Tuesday, September 23, 2008

Boston-based gay author removed from Shrine

Boston-based GLBT author Scott D. Pomfret says the publicity surrounding his satirical gem, "Since My Last Confession: A Gay Catholic Memoir," fueled the friars of Saint Anthony Shrine in Downtown Crossing to remove the writer from a volunteer position he held since 2000 while terminating the GLBT Spirituality Group that was the subject of his book.

Pomfret says he knew something was up last Wednesday, Sept. 17.
"I went to the Shrine for the regularly scheduled meeting of the GLBT Spirituality Group, which met every third Wednesday of the month. As soon as I entered the Shrine’s lobby, I knew something was amiss. Our little paper rainbow flags that point the way to the meeting room were absent," he says.

As a practicing Catholic in a long-term committed gay relationship with a hardcore atheist, Pomfret explores his faith in the book (released in June 2008) with the hierarchy’s bitter attacks on same-sex marriage, adoption, GLBT seminarians, Capri pants, innate style and anything else remotely gay.

Pomfret, who works as a government attorney during the day and, with his partner Scott Whittier, is responsible for the "Romentics" series of explicit gay romantic novels at night, tells Loaded Gun that he's hurt by St. Anthony Shrine's knee-jerk reaction to his work.

"I felt sucker punched. Like a jilted lover. Not that I had not anticipated such a result from my book," he writes on his blog. "But the reality was difficult, made exponentially worse by the inability of my friends at the Shrine to show either courage or courtesy, to stand in good faith and express their feelings in an open dialogue."

Meanwhile, St. Anthony Shrine, which promotes the "All Are Welcome" signage on its doors, has abolished the monthly GLBT meetings.

Click here for my profile on "Since My Last Confession" author Pomfret.

UPDATE: The Boston Globe and Associated Press picked up on my news item on author Scott D. Pomfret. The Globe's religion reporter focuses on the more sensational aspects of "Since My Last Confession," like suggesting that the local clergy are sexually active while taking jabs at Cardinal Sean P. O'Malley.

Both articles pull one line from his bio where Pomfret describes himself as "a happy porn-writing Sodomite." This description is taken a bit out of context.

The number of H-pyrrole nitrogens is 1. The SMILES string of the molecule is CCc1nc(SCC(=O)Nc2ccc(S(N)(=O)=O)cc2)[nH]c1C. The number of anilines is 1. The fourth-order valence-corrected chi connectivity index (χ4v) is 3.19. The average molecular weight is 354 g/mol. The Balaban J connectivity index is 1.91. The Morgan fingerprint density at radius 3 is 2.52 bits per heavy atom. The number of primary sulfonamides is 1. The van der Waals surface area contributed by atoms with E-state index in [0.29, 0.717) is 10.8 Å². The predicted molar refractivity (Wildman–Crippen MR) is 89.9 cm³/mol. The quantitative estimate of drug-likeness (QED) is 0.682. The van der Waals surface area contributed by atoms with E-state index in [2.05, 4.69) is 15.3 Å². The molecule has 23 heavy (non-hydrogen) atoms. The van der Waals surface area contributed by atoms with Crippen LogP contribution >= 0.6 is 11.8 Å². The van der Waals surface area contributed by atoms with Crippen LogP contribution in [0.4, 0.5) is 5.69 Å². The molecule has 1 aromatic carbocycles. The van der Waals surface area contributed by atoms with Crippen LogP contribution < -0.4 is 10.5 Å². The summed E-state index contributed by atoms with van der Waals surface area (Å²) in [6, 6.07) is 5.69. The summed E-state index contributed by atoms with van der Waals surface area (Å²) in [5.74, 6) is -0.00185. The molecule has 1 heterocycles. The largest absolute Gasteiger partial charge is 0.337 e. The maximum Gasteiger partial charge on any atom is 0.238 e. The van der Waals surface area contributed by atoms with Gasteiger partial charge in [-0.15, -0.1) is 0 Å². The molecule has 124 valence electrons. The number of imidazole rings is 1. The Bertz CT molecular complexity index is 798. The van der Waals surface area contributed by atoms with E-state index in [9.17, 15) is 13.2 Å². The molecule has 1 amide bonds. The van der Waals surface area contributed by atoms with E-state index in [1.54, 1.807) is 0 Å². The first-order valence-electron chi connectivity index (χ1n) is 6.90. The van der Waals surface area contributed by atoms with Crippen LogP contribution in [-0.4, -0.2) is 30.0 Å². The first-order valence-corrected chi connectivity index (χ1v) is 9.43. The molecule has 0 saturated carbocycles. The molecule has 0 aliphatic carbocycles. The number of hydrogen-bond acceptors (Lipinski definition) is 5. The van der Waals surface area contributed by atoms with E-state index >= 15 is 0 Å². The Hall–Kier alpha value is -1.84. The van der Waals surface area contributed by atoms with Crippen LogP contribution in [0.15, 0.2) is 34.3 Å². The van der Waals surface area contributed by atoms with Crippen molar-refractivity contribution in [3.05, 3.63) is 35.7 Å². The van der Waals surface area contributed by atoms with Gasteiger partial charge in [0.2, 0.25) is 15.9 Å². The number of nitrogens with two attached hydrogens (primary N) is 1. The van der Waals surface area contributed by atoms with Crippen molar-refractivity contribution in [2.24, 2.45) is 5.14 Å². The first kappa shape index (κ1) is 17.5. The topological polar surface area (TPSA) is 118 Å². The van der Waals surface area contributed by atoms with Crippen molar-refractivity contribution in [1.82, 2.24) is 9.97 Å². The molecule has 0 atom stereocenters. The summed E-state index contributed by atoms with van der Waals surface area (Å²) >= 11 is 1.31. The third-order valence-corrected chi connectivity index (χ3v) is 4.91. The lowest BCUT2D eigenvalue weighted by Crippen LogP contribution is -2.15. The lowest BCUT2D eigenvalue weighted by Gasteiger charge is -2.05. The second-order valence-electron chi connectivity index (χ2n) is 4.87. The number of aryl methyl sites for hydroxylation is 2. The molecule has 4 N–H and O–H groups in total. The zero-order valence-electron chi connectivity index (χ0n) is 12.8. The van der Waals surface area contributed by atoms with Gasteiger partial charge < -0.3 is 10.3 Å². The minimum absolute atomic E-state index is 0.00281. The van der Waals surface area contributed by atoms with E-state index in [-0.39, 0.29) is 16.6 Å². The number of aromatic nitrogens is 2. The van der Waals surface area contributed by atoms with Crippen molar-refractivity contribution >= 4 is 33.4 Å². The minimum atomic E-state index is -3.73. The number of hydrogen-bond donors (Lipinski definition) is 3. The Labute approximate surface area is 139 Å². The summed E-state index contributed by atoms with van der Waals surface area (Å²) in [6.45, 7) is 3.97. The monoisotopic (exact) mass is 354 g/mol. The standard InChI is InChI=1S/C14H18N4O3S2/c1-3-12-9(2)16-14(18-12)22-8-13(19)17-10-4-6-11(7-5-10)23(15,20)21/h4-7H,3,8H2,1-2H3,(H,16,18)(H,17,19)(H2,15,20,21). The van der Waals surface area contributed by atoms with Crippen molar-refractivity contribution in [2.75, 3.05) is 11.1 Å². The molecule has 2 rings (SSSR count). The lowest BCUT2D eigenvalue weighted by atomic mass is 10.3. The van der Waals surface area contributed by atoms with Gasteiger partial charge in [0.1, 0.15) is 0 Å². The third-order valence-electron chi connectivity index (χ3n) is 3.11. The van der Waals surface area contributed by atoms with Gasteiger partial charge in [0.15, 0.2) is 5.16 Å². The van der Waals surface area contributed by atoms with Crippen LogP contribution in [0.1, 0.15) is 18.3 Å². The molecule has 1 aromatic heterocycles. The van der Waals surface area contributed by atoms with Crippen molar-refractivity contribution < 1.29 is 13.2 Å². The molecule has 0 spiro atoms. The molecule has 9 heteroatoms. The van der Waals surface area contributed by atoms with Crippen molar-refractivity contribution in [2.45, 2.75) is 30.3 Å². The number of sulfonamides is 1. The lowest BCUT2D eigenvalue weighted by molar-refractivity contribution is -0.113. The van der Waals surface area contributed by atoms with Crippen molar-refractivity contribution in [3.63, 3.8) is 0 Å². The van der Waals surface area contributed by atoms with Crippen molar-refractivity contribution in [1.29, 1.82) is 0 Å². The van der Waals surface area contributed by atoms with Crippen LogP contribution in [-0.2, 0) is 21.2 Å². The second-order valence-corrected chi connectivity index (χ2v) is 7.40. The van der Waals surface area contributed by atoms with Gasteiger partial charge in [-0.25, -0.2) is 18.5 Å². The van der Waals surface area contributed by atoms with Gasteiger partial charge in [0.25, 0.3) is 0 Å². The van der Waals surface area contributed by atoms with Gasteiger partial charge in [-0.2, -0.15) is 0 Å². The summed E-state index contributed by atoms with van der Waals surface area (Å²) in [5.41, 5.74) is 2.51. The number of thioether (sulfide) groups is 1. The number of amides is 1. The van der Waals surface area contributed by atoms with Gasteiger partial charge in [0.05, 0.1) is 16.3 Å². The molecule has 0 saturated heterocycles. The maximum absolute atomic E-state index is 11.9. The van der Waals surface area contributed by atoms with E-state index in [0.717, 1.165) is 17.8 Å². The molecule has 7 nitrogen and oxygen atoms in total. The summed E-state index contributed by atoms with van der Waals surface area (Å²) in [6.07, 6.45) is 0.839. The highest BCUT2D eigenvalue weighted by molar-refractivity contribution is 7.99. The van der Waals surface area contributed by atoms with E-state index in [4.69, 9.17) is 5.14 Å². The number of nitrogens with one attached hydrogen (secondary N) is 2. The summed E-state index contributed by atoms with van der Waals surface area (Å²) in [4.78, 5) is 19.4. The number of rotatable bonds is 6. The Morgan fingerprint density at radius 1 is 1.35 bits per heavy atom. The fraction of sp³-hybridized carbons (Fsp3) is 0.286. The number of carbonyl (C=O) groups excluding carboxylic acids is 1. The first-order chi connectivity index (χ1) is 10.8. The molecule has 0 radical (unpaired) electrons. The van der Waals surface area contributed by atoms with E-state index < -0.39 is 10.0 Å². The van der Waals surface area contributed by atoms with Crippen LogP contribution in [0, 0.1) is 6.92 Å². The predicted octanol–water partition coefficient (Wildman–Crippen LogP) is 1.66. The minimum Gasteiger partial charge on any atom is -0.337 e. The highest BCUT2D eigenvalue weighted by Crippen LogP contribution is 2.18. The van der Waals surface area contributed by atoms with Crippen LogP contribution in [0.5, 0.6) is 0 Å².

The Globe also quotes the Shrine's executive director, the Rev. David Convertino, as saying, "There were people who felt it was incompatible for someone to stand up publicly and say, 'I'm a pornographer and I'm a lector at St. Anthony Shrine.' "

Convertino says the GLBT spirituality group hasn't been eliminated but changed so that it will focus on "occasional" events.

Read the complete article here.

2 comments:

outnawayz said...

I made a lot more full answer to this at: http://www.universalhub.com/node/16651#comment-48621

I would just like to say here that Mr. Pomfret was not a practicing Catholic if he was an active homosexual. The local members of the Church have made a serious error if the let Mr. Pomfret live in sin and grant him the dignity of God's forgiveness.

The Gospel is the Word of life and of healing. Mr. Pomfret was denied the chance at healing until now. I hope that he can make his way out of the homosexual life. It's really not good for people; I know, I was in it for over thirty years.

Also, Mr. Pomfret removed himself from the Shrine. He wasn't kicked out. He decided to leave when he was asked to repent. I know how the Church works.

There's so much error in the way this has been reported. What's really going on is that the Church is finally applying what it teaches to people, not out of anger or condemnation but out of love for the sinner.

Sam Baltrusis said...

Outnawayz, thank you for the input.

I agree that there have been errors in the way this has been reported.

In contrast to the handful of reporters who've covered this story, I actually read the book.

Ultimately, "Since My Last Confession" is a re-affirmation of Pomfret's faith--not a condemnation.

The fact that the Shrine says "All Are Welcome" when we're clearly not all welcome--it's not only contradictory, it's just wrong.

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